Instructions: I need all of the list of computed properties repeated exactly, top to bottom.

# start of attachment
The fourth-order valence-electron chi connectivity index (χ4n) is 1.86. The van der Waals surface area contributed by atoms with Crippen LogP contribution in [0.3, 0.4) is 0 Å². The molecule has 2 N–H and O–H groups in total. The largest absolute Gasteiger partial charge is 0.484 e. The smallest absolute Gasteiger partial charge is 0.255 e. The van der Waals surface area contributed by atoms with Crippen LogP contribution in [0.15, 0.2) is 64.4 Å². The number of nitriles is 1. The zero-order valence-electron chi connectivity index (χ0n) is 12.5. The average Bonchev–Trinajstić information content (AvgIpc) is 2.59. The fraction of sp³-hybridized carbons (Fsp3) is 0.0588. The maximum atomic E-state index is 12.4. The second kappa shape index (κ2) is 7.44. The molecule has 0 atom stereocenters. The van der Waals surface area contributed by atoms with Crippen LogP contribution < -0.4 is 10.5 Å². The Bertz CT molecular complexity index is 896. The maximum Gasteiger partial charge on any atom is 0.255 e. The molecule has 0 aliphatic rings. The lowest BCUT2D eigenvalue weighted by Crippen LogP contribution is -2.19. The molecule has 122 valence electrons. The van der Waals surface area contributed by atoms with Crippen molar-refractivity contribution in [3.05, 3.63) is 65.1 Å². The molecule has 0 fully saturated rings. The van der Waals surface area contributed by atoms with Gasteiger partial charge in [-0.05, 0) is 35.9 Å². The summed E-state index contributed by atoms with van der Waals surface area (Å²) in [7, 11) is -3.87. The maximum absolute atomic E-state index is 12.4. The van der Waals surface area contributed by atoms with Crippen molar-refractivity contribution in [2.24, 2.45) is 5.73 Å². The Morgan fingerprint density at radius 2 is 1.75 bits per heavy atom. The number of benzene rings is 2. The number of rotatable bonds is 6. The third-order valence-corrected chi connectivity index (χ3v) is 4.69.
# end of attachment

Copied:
The fourth-order valence-electron chi connectivity index (χ4n) is 1.86. The van der Waals surface area contributed by atoms with Crippen LogP contribution in [0.3, 0.4) is 0 Å². The molecule has 2 N–H and O–H groups in total. The largest absolute Gasteiger partial charge is 0.484 e. The smallest absolute Gasteiger partial charge is 0.255 e. The van der Waals surface area contributed by atoms with Crippen LogP contribution in [0.15, 0.2) is 64.4 Å². The number of nitriles is 1. The zero-order valence-electron chi connectivity index (χ0n) is 12.5. The average Bonchev–Trinajstić information content (AvgIpc) is 2.59. The fraction of sp³-hybridized carbons (Fsp3) is 0.0588. The maximum atomic E-state index is 12.4. The second kappa shape index (κ2) is 7.44. The molecule has 0 atom stereocenters. The van der Waals surface area contributed by atoms with Crippen LogP contribution < -0.4 is 10.5 Å². The Bertz CT molecular complexity index is 896. The maximum Gasteiger partial charge on any atom is 0.255 e. The molecule has 0 aliphatic rings. The lowest BCUT2D eigenvalue weighted by Crippen LogP contribution is -2.19. The molecule has 122 valence electrons. The van der Waals surface area contributed by atoms with Crippen molar-refractivity contribution in [3.05, 3.63) is 65.1 Å². The molecule has 0 fully saturated rings. The van der Waals surface area contributed by atoms with Gasteiger partial charge in [-0.05, 0) is 35.9 Å². The summed E-state index contributed by atoms with van der Waals surface area (Å²) in [7, 11) is -3.87. The maximum absolute atomic E-state index is 12.4. The van der Waals surface area contributed by atoms with Crippen molar-refractivity contribution in [2.24, 2.45) is 5.73 Å². The Morgan fingerprint density at radius 2 is 1.75 bits per heavy atom. The number of benzene rings is 2. The number of rotatable bonds is 6. The third-order valence-corrected chi connectivity index (χ3v) is 4.69.